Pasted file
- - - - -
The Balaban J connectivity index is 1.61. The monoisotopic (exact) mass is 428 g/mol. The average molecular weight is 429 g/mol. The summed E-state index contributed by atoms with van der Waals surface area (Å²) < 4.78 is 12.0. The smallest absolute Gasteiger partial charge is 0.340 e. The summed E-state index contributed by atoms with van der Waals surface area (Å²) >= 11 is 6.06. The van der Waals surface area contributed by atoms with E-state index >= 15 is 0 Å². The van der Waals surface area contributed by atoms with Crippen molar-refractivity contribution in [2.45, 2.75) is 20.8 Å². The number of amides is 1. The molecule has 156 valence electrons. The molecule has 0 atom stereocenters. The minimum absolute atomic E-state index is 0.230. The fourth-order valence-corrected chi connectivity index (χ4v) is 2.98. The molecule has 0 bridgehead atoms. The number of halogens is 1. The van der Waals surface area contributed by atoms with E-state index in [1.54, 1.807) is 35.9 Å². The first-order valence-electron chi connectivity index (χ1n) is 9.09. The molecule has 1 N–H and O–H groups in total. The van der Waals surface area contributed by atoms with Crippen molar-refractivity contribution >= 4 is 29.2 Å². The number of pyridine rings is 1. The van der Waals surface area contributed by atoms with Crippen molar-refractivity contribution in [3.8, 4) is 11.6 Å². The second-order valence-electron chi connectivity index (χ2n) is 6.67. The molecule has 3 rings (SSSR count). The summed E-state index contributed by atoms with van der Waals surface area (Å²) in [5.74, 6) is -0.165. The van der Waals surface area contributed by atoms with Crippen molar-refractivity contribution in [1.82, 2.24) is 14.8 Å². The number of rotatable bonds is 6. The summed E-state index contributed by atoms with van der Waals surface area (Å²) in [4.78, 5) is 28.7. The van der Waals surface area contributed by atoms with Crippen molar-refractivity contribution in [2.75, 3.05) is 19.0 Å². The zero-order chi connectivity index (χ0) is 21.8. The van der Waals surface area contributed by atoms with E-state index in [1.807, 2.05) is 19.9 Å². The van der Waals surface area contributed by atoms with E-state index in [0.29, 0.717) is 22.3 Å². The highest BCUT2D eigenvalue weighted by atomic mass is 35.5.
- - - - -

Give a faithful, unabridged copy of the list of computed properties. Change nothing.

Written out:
The Balaban J connectivity index is 1.61. The monoisotopic (exact) mass is 428 g/mol. The average molecular weight is 429 g/mol. The summed E-state index contributed by atoms with van der Waals surface area (Å²) < 4.78 is 12.0. The smallest absolute Gasteiger partial charge is 0.340 e. The summed E-state index contributed by atoms with van der Waals surface area (Å²) >= 11 is 6.06. The van der Waals surface area contributed by atoms with E-state index >= 15 is 0 Å². The van der Waals surface area contributed by atoms with Crippen molar-refractivity contribution in [2.45, 2.75) is 20.8 Å². The number of amides is 1. The molecule has 156 valence electrons. The molecule has 0 atom stereocenters. The minimum absolute atomic E-state index is 0.230. The fourth-order valence-corrected chi connectivity index (χ4v) is 2.98. The molecule has 0 bridgehead atoms. The number of halogens is 1. The van der Waals surface area contributed by atoms with E-state index in [1.54, 1.807) is 35.9 Å². The first-order valence-electron chi connectivity index (χ1n) is 9.09. The molecule has 1 N–H and O–H groups in total. The van der Waals surface area contributed by atoms with Crippen molar-refractivity contribution >= 4 is 29.2 Å². The number of pyridine rings is 1. The van der Waals surface area contributed by atoms with Crippen molar-refractivity contribution in [3.8, 4) is 11.6 Å². The second-order valence-electron chi connectivity index (χ2n) is 6.67. The molecule has 3 rings (SSSR count). The summed E-state index contributed by atoms with van der Waals surface area (Å²) in [5.74, 6) is -0.165. The van der Waals surface area contributed by atoms with Crippen molar-refractivity contribution in [1.82, 2.24) is 14.8 Å². The number of rotatable bonds is 6. The summed E-state index contributed by atoms with van der Waals surface area (Å²) in [4.78, 5) is 28.7. The van der Waals surface area contributed by atoms with Crippen molar-refractivity contribution in [2.75, 3.05) is 19.0 Å². The zero-order chi connectivity index (χ0) is 21.8. The van der Waals surface area contributed by atoms with E-state index in [1.807, 2.05) is 19.9 Å². The van der Waals surface area contributed by atoms with E-state index in [0.29, 0.717) is 22.3 Å². The highest BCUT2D eigenvalue weighted by atomic mass is 35.5.